This study explored how children of lower primary school grades perceive due process in schools’ disciplinary procedures. While many studies have explored how adolescents perceive school discipline, only a few studies have examined the perceptions of primary school pupils, and no study has investigated lower primary school grades. The qualitative research design was based on semi-structured interviews and focus groups with 70 children, aged 7 to 10, recruited from 19 public schools in Israel. In addition, we recruited a children's advisory group that participated in the research process. The findings revealed that while many of the study participants had internalised a formalistic approach to due process (i.e. meting out uniform punishments in similar cases, in accordance with a closed system of rules), others objected to this approach, providing various reasons for their concerns. Participants’ criticisms of a formalistic due process policy included lack of compassion and lack of understanding of pupils’ social, academic or other difficulties, disregard of pupils’ voice, the complex task of discerning the truth, apprehension over a uniform punitive system and low efficacy of punishments. We argue that the right to due process in schools lies at the intersection of legal and educational narratives. Even young children are able to recognise the inherent incongruity of these narratives, as they constitute a significant part of their daily routine in school. We also argue that this incongruity engenders a distorted due process, thus imparting faulty lessons about the right to due process and its justifications.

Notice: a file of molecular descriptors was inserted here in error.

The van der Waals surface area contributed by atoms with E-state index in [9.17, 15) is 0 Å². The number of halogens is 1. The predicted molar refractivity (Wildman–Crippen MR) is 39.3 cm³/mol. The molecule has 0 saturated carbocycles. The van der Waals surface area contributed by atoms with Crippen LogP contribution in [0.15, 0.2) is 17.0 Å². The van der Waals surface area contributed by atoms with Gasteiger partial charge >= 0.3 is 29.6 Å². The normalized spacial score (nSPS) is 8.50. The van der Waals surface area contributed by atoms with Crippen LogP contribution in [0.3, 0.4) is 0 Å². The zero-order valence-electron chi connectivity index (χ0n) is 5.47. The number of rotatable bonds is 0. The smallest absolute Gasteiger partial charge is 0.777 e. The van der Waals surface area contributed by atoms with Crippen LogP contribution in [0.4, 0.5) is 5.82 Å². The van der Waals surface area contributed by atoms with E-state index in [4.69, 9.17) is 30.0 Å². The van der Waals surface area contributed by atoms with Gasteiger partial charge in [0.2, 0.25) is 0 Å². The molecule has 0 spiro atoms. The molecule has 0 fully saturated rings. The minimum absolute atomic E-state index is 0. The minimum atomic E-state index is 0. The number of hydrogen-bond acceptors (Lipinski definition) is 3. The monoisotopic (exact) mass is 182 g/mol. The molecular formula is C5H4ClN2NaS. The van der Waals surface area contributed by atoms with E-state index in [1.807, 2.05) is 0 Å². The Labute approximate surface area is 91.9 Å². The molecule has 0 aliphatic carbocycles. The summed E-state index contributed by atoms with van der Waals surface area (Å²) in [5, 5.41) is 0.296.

Bibliographical notePublisher Copyright:
© 2018 British Educational Research Association
- children's rights
- due process
- primary school
- school discipline
ASJC Scopus subject areas